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I agree with Ram Mohith. Not everyone has a rapport with Faulhaber's polynomials. Besides, Ram has done a great work on the LaTeX.

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Please see my reply somewhere in this thread. Given anyone can click a few buttons, I think repeating what I have said here would be a pointless exercise.

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I second you!

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@Ram Mohith, Did you know that dynamites mean bombs (a type of bomb) that were discovered by Alfred Nobel (Nobel Prize creator)

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Note: I added the latex code to prevent it from rendering but do not add the latex code

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EKENE FRANKLIN?

Ok. Something likeLog in to reply

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@Ram Mohith.

Let me try again.Log in to reply

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@EKENE FRANKLIN!

SoLog in to reply

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I have posted this for those who deosn't know those things.

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Still, nothing wrong with alternate perspectives... you should always be open to other ideas, even from the most advanced of sources.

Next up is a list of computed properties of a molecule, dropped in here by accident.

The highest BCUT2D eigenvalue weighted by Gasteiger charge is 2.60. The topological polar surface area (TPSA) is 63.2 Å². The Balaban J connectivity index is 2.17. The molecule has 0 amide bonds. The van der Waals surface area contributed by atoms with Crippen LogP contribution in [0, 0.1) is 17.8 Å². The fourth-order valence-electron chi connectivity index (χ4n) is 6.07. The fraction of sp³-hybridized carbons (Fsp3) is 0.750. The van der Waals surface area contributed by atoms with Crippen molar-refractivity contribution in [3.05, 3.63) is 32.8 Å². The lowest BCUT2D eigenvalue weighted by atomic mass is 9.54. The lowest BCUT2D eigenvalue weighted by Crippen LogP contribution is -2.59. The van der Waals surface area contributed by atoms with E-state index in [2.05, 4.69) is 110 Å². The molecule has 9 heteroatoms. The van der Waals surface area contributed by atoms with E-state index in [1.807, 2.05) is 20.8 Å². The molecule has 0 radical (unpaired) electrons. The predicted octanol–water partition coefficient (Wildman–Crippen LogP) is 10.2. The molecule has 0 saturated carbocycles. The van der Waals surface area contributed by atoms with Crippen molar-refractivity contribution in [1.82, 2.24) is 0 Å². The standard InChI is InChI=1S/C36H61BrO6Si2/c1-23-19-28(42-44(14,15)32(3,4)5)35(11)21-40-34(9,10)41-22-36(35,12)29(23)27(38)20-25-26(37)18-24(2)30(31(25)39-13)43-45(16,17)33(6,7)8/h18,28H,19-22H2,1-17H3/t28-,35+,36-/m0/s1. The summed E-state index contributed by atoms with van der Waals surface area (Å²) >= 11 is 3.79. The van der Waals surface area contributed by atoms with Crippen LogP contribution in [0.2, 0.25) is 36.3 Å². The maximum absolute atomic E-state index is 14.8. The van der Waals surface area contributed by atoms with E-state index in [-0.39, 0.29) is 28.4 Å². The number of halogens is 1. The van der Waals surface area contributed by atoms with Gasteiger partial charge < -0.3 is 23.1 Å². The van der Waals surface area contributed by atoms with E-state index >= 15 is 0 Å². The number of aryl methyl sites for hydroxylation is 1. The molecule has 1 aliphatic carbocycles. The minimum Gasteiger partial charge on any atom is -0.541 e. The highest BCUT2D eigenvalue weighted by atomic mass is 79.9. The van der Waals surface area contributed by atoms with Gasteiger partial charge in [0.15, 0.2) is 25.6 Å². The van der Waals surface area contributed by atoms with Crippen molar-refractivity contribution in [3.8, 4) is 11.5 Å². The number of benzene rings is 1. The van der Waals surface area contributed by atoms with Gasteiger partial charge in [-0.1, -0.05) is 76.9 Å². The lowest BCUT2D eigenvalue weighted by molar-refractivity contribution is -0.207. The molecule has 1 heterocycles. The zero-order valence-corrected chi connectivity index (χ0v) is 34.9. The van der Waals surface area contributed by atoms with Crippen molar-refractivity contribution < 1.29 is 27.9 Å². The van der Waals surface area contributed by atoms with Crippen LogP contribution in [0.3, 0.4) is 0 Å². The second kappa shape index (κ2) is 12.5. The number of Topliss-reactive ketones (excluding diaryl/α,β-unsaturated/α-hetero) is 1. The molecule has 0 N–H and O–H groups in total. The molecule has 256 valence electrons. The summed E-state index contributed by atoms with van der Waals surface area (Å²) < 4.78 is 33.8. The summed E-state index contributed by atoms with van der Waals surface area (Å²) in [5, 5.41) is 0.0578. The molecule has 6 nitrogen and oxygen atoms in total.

There is a relation between these sums and the inverse of a triangular matrix related to Pascal's triangle. I find this method far more accessible to people, as opposed to your approach, since the required tools are easily known to enthusiastic students; moreover, it captures the main essence of these sums, as studied by Faulhaber and Bernoulli himself. Furthermore, Conway has done a lot of work in this area, where he is able to relate the Derivative/Integral linear mapping of these sums with lower/higher-degree ones of the same form; this is quite a recent result from a paper of his in 2016, which I assume has been published (I do not recall the source directly, unfortunately).

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People who are like me! (I am 10)